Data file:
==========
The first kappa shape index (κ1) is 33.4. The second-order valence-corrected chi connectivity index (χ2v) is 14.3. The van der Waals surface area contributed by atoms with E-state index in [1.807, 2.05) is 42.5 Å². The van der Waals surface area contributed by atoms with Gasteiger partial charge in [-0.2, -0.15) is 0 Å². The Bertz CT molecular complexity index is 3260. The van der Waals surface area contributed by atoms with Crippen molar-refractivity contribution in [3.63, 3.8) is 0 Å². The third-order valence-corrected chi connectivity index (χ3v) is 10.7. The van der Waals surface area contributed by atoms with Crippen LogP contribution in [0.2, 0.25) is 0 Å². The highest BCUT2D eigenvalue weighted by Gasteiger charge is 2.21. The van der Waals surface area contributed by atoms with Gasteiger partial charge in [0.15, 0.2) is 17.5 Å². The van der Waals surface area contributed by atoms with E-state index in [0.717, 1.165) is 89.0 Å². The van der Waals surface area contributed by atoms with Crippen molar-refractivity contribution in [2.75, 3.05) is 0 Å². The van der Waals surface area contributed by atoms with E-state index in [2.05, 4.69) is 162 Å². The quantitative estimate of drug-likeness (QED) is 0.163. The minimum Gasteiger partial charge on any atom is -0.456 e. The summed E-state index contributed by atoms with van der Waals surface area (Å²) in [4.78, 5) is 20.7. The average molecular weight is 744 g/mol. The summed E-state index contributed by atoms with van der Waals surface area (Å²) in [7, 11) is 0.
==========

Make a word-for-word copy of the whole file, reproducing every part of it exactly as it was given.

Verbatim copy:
The first kappa shape index (κ1) is 33.4. The second-order valence-corrected chi connectivity index (χ2v) is 14.3. The van der Waals surface area contributed by atoms with E-state index in [1.807, 2.05) is 42.5 Å². The van der Waals surface area contributed by atoms with Gasteiger partial charge in [-0.2, -0.15) is 0 Å². The Bertz CT molecular complexity index is 3260. The van der Waals surface area contributed by atoms with Crippen molar-refractivity contribution in [3.63, 3.8) is 0 Å². The third-order valence-corrected chi connectivity index (χ3v) is 10.7. The van der Waals surface area contributed by atoms with Crippen LogP contribution in [0.2, 0.25) is 0 Å². The highest BCUT2D eigenvalue weighted by Gasteiger charge is 2.21. The van der Waals surface area contributed by atoms with Gasteiger partial charge in [0.15, 0.2) is 17.5 Å². The van der Waals surface area contributed by atoms with E-state index in [0.717, 1.165) is 89.0 Å². The van der Waals surface area contributed by atoms with Crippen molar-refractivity contribution in [2.75, 3.05) is 0 Å². The van der Waals surface area contributed by atoms with E-state index in [2.05, 4.69) is 162 Å². The quantitative estimate of drug-likeness (QED) is 0.163. The minimum Gasteiger partial charge on any atom is -0.456 e. The summed E-state index contributed by atoms with van der Waals surface area (Å²) in [4.78, 5) is 20.7. The average molecular weight is 744 g/mol. The summed E-state index contributed by atoms with van der Waals surface area (Å²) in [7, 11) is 0.